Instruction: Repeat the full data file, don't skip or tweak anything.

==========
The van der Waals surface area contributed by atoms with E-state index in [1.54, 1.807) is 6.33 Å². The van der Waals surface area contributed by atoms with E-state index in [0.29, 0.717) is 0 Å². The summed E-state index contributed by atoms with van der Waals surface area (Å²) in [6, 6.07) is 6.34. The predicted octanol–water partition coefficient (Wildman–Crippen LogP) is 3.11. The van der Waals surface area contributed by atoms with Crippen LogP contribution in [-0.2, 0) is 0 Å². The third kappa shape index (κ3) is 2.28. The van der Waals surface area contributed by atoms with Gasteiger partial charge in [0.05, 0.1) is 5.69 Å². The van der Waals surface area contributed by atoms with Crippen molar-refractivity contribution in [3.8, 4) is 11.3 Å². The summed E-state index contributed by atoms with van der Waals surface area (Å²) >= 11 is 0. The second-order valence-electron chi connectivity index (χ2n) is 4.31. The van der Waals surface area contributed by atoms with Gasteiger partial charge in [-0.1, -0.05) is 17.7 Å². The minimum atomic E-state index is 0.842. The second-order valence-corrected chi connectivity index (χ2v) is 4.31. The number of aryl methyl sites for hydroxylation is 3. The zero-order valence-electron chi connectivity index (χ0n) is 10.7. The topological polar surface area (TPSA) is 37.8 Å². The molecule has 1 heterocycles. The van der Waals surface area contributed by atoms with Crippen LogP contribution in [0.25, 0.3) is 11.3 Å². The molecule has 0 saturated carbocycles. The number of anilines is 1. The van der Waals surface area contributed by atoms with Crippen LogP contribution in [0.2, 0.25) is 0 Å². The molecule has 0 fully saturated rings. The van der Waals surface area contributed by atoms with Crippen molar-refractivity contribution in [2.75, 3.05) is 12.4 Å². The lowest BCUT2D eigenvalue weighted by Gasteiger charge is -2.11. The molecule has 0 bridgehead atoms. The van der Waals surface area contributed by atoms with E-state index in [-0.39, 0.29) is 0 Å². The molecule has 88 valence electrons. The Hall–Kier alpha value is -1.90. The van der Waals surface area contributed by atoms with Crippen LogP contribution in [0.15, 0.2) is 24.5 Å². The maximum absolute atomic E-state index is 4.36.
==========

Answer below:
The van der Waals surface area contributed by atoms with E-state index in [1.54, 1.807) is 6.33 Å². The van der Waals surface area contributed by atoms with E-state index in [0.29, 0.717) is 0 Å². The summed E-state index contributed by atoms with van der Waals surface area (Å²) in [6, 6.07) is 6.34. The predicted octanol–water partition coefficient (Wildman–Crippen LogP) is 3.11. The van der Waals surface area contributed by atoms with Crippen LogP contribution in [-0.2, 0) is 0 Å². The third kappa shape index (κ3) is 2.28. The van der Waals surface area contributed by atoms with Gasteiger partial charge in [0.05, 0.1) is 5.69 Å². The van der Waals surface area contributed by atoms with Crippen molar-refractivity contribution in [3.8, 4) is 11.3 Å². The summed E-state index contributed by atoms with van der Waals surface area (Å²) >= 11 is 0. The second-order valence-electron chi connectivity index (χ2n) is 4.31. The van der Waals surface area contributed by atoms with Gasteiger partial charge in [-0.1, -0.05) is 17.7 Å². The minimum atomic E-state index is 0.842. The second-order valence-corrected chi connectivity index (χ2v) is 4.31. The number of aryl methyl sites for hydroxylation is 3. The zero-order valence-electron chi connectivity index (χ0n) is 10.7. The topological polar surface area (TPSA) is 37.8 Å². The molecule has 1 heterocycles. The van der Waals surface area contributed by atoms with Crippen LogP contribution in [0.25, 0.3) is 11.3 Å². The molecule has 0 saturated carbocycles. The number of anilines is 1. The van der Waals surface area contributed by atoms with Crippen LogP contribution in [0.2, 0.25) is 0 Å². The molecule has 0 fully saturated rings. The van der Waals surface area contributed by atoms with Crippen molar-refractivity contribution in [2.75, 3.05) is 12.4 Å². The lowest BCUT2D eigenvalue weighted by Gasteiger charge is -2.11. The molecule has 0 bridgehead atoms. The van der Waals surface area contributed by atoms with E-state index in [-0.39, 0.29) is 0 Å². The molecule has 88 valence electrons. The Hall–Kier alpha value is -1.90. The van der Waals surface area contributed by atoms with Crippen LogP contribution in [0.15, 0.2) is 24.5 Å². The maximum absolute atomic E-state index is 4.36.